For those of us working every day to protect our nation’s critical infrastructure and that of our global client base, it comes as no surprise that the National Security Agency (NSA) and the Cybersecurity and Infrastructure Security Agency (CISA) have recently released an urgent advisory, Alert AA20-205A, calling for immediate action to reduce the exposure of Operational Technology (OT) systems. There’s no question that we are in unparalleled times with high tensions and an increasingly high level of targeted attacks. If you’ve ever used Shodan, then you know just how exposed many organizations really are. And what’s worse is that they may not even be aware of their exposure.
It is easy to see the reason for the urgency behind this advisory. Potentially vulnerable assets such as IoT devices and Industrial IoT (IIoT) devices are connecting to enterprise networks in huge numbers. And when you add in the unprecedented changes that COVID-19 has brought about, including a wildly expanded remote workforce (not to mention risks associated with countless “dirty” home networks and unsecured VPN connections!), you get a highly volatile mix with exposure for businesses at an all-time high. In fact, many organizations don’t realize just how many unknown assets are connected to their networks, and it’s not unusual for their estimates to be off by an order of magnitude.
Any good security professional will tell you that a real-time asset inventory is the foundation of a good cybersecurity program; however, that’s just a start. Visibility is important, too, but it must be able to quickly tie to mitigation or another desired action. Otherwise, it’s of little value alone. After all, it is the mitigation that reduces risk and exposure. The NSA/CISA advisory outlines specific mitigation recommendations for immediate action built upon a complete asset inventory and real-time visibility capabilities to reduce exposure and risk.
Without appropriate due diligence, organizations often find that they can check all the boxes when it comes to visibility but are completely unprepared to deal with what they see, such as malware breaches or other nefarious activities. Clearly, asset visibility isn’t enough! Although many cyberattacks are more sophisticated today, even simplistic ones that take advantage of old vulnerabilities can have success in OT environments due to the lack of patching and other common mitigation activities as well as poor segmentation.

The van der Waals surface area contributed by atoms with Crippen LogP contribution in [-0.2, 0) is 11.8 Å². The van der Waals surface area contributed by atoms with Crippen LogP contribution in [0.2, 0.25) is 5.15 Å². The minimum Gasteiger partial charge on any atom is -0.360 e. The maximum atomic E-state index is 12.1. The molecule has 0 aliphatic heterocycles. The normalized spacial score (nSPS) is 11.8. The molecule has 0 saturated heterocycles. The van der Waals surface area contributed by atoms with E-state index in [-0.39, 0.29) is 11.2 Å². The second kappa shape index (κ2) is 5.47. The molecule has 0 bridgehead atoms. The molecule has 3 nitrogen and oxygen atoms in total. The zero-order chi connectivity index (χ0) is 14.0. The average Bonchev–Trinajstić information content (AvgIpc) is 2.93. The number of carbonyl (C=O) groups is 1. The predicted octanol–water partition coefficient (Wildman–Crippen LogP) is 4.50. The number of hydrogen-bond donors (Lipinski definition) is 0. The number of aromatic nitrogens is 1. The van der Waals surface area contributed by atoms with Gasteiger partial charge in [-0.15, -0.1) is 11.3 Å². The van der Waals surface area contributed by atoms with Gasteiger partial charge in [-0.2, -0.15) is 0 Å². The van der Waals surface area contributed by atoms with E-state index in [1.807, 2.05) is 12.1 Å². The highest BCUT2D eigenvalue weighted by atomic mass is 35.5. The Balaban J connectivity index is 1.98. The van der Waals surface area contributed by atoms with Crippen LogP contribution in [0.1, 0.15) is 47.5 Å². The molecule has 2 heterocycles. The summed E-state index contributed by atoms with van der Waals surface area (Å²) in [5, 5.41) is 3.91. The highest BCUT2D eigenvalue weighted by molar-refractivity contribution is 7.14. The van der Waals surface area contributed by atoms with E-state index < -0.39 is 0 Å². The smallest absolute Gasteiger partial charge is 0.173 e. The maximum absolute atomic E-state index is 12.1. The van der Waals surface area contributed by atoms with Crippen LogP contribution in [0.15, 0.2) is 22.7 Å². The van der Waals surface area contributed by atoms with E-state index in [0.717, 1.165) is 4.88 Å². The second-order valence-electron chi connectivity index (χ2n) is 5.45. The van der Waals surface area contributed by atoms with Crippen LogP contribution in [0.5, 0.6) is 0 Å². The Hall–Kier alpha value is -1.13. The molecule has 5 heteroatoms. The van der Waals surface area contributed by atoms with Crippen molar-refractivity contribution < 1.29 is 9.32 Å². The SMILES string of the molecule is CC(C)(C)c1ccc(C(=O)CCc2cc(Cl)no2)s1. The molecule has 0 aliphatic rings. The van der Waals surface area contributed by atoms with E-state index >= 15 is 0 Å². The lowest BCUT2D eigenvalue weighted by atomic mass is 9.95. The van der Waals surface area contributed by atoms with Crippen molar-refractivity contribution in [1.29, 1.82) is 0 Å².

Many of these cyberattacks on OT systems involve some form of “living off the land” or, basically, just using PowerShell or other native tools on a system to achieve an underhanded objective. Because these tools are native, without proper monitoring in place, they can also be much more difficult to detect. Similarly, attackers may use common ports leveraged by OT systems, as these ports may already be open through the firewall, as noted in the advisory’s example. Network monitoring solutions must do more than simple port recognition to properly identify protocols; they must be able to perform deep packet and protocol inspection to provide the accuracy and contextual information that is necessary to maintain a secure cyber environment. Ideally, they should go beyond establishing security and provide operational value by identifying operational activities, such as the download of a PLC configuration. While downloading PLC configurations may be a somewhat common activity for OT environments, it is also a vector that attackers may use. Thus, organizations should be made aware of when this happens. As noted in the advisory, the referenced examples follow the MITRE Adversarial Tactics, Techniques, and Common Knowledge (ATT&CK) and the ATT&CK for Industrial Control Systems (ICS) frameworks, which are great tools for enhancing an organization’s response capabilities.
But again, we’re talking about generating more data, which is useless unless you can respond – preferably by taking the immediate actions advised by the NSA and CISA. This means that it is more important than ever to have the ability to automate responses and work toward a proactive cybersecurity program to actively defend today’s “Enterprise of Things.” While some are hesitant to automate mitigations on the OT network due to safety and availability reasons, which is understandable, this can be done relatively easily in phases. For example, mitigations can be implemented in Purdue Levels 3 and 3.5 (DMZ), where it makes sense and is feasible to implement safely and without impacting operations. Many of our customers are doing this, and, with Forescout’s “cloud to controller” capabilities, they are readily taking action in accordance with Alert AA20-205A. You can see how our capabilities map to the advisory’s recommendations here.
As you work through addressing each of these recommendations for reducing risk in your OT environment, consider what may be needed to do these proactively while taking advantage of existing investments. That way, the next time an urgent advisory is released, you can rest assured that you’ve already been there and got that t-shirt!